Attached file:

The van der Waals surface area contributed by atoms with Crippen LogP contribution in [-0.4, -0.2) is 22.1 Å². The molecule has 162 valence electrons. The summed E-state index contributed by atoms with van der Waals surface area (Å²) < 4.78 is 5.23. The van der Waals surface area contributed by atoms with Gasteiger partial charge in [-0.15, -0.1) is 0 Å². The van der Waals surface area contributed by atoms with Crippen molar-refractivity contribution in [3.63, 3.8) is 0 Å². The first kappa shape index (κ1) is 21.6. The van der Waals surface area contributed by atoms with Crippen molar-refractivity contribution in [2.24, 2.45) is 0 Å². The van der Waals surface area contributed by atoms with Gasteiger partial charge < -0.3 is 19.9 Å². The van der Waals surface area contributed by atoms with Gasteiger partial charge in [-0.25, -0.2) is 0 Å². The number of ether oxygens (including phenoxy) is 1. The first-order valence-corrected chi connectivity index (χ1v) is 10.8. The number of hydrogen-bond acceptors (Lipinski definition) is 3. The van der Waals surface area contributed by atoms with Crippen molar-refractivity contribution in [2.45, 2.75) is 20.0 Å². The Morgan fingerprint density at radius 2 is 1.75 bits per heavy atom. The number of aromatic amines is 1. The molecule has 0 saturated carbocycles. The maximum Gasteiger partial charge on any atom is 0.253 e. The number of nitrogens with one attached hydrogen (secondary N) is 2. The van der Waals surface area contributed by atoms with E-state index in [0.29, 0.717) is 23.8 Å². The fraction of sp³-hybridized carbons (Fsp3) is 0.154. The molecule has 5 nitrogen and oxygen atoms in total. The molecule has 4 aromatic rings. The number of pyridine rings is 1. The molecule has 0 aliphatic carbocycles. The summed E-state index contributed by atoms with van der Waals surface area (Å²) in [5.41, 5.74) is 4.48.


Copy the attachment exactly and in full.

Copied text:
The van der Waals surface area contributed by atoms with Crippen LogP contribution in [-0.4, -0.2) is 22.1 Å². The molecule has 162 valence electrons. The summed E-state index contributed by atoms with van der Waals surface area (Å²) < 4.78 is 5.23. The van der Waals surface area contributed by atoms with Gasteiger partial charge in [-0.15, -0.1) is 0 Å². The van der Waals surface area contributed by atoms with Crippen molar-refractivity contribution in [3.63, 3.8) is 0 Å². The first kappa shape index (κ1) is 21.6. The van der Waals surface area contributed by atoms with Crippen molar-refractivity contribution in [2.24, 2.45) is 0 Å². The van der Waals surface area contributed by atoms with Gasteiger partial charge < -0.3 is 19.9 Å². The van der Waals surface area contributed by atoms with Gasteiger partial charge in [-0.25, -0.2) is 0 Å². The number of ether oxygens (including phenoxy) is 1. The first-order valence-corrected chi connectivity index (χ1v) is 10.8. The number of hydrogen-bond acceptors (Lipinski definition) is 3. The van der Waals surface area contributed by atoms with Crippen molar-refractivity contribution in [2.45, 2.75) is 20.0 Å². The Morgan fingerprint density at radius 2 is 1.75 bits per heavy atom. The number of aromatic amines is 1. The molecule has 0 saturated carbocycles. The maximum Gasteiger partial charge on any atom is 0.253 e. The number of nitrogens with one attached hydrogen (secondary N) is 2. The van der Waals surface area contributed by atoms with E-state index in [0.29, 0.717) is 23.8 Å². The fraction of sp³-hybridized carbons (Fsp3) is 0.154. The molecule has 5 nitrogen and oxygen atoms in total. The molecule has 4 aromatic rings. The number of pyridine rings is 1. The molecule has 0 aliphatic carbocycles. The summed E-state index contributed by atoms with van der Waals surface area (Å²) in [5.41, 5.74) is 4.48.